Red

writingred

 

It’s story time! My best friend challenged me to blog about red lipstick. I was hoping to satisfy that by just slipping it in somewhere as a quick and silly metaphor, but now I’m thinking that might be going against the whole point. It’s funny how much weight a simple little act of Taylor Swifting your lips can carry.

For years now I’ve wanted to be able to rock bright red lips. What girl doesn’t go through this phase or at least of judging those who do? It seems like a fairly petty mind battle! It’s not really about the color. Sure, it can be fun and sexy if it’s done right, but it’s really about telling myself that I’m not the girl for whom that product was put in this world – being daring and loud and experimental is not something I am supposed to do. I’m the horse girl. I’m the get down and dirty, sweat and blood kind of a human being. So that means I need to play by those “rules” of that predetermined, assumed persona all the time, right? Wrong! What’s with the boxes??

Someone once asked me if I didn’t like getting really dressed up or if I didn’t like to often. I responded around about, “It’s not that I don’t like it, but I just don’t like looking like I’m trying too hard… or something.” (If it’s guaranteed that people around me will be all dolled up too, then great!) But really, I think I’m just afraid to stand out and of any attention that may bring. I’m incredibly afraid of someone assigning me to a box that’s the wrong shape for my heart.

I’m going to go a little bit deep here for a minute. Another dearly dearly beloved friend of mine sent this text to me the other night. “I think realizing that you need no one’s permission is the key to grace… and that includes permission from yourself. Permission giving is still being in control… grace is about recognizing that you can’t be in control.” Boy that summed up so many of the thoughts swirling in my brain with clarity I had not quite put my finger on. How did I get so lucky to have such brilliant friends? Read one of my favorite blog posts of hers here.

So instead of waiting for permission, why don’t we just accept that if we keep waiting, if we keep trying to have control, if we never let go of our insecurities, or let down our guard and peer out of our safety box, we never let grace in… and without grace, let’s face it, we’re toast. So why not drop all this talk of permission and boundaries and boxes? I don’t want to be the one to tell grace that she is not invited into my home. So what if she forces me to reveal and accept who I am or what I don’t understand about myself. She’s probably going to help me to teach my head not to always overrule my feel.

When I was a very little girl, I was completely obsessed with the “Pony Pals” book series. I was in a club that would send me two new books every month or so. I couldn’t wait until that day when a package addressed to me would come in the mailbox. I would spend the whole day buried in the little adventures of three horse-obsessed friends: Carol, Stevie, and Lisa. One part has stuck with me through all these years – I think it was Stevie who on once noticed a girl in the barn or at a show wearing fingernail polish. She saw it and thought to herself something judgmental along the lines of not wanting paint to be on HER fingers. I think it was YEARS after I read that before I let polish touch my fingernails again. Stevie was a fictional character, but she was my kind of girl. I wanted her to like me. I wanted her to be my friend.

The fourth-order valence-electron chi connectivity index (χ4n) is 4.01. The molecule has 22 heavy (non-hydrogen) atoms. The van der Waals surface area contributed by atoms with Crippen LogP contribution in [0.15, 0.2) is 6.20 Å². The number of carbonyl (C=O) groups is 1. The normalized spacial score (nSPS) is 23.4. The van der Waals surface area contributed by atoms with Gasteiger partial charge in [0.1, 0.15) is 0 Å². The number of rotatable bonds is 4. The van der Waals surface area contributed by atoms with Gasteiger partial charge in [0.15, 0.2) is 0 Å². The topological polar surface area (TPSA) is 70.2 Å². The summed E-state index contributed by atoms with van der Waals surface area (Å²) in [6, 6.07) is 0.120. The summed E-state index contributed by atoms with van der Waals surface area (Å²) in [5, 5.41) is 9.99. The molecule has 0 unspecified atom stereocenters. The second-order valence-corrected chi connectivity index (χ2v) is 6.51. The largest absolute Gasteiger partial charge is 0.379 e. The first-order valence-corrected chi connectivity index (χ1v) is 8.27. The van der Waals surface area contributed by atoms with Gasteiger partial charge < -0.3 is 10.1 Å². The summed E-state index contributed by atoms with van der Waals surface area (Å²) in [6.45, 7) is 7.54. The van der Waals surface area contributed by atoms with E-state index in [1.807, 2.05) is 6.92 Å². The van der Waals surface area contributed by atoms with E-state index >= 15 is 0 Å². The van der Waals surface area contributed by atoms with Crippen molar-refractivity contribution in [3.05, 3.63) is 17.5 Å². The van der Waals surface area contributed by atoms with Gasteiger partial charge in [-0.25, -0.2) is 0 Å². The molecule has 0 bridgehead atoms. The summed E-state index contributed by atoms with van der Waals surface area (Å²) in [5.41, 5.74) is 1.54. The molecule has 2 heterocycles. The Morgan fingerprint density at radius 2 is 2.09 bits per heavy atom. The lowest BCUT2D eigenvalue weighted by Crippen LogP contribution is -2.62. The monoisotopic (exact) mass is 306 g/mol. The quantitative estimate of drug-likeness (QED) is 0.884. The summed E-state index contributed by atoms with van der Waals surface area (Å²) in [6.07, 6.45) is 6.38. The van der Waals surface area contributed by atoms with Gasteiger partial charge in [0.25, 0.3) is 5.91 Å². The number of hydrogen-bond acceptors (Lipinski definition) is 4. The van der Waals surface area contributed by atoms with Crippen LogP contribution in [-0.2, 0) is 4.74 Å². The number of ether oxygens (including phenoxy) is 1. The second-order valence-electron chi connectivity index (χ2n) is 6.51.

The red lips (and fingers!) lesson is conveniently relevant to those spinning wheels of mine that are afraid to make mistakes when I ride. I distinctively remember one of my lessons with Lendon during one of the Robert Dover Horse Mastership EDAP weeks. I think things were basically going ok during my ride, but apparently I was too locked inside of my head… too zoned in… trapped in Tangoland. (Tango was the name of my trusty steed) During my lesson some of the other riders and auditors were sitting in the gazebo at C. Lendon gave them the job of holding up any given number of fingers for me to count and call out every time I passed by them. If I didn’t stop staring at the arena or my horse’s ears long enough to do so, I got yelled at. 🙂

There are lots of should and should not do’s, but sometimes I think I need to give myself the rule not to spend so much energy worrying about all the rules and lessons learned. Nothing changes if we’re always thinking of what we shouldn’t do or wish we hadn’t done.

Rules make me feel safe, like as long as I don’t do THAT I’ll be doing ok. Or if I just stick with what has worked for me in the past, I won’t fall off the deep end. But being stagnant is smelly and no fun at all, and being totally lost in my brain, checking off the do’s and don’ts before I make every move just sort of makes me miss life… Miss the experimenting that leads to figuring out what is even better than what I already know. Plus it seems kinda snobby to always be in lock-down processing mode.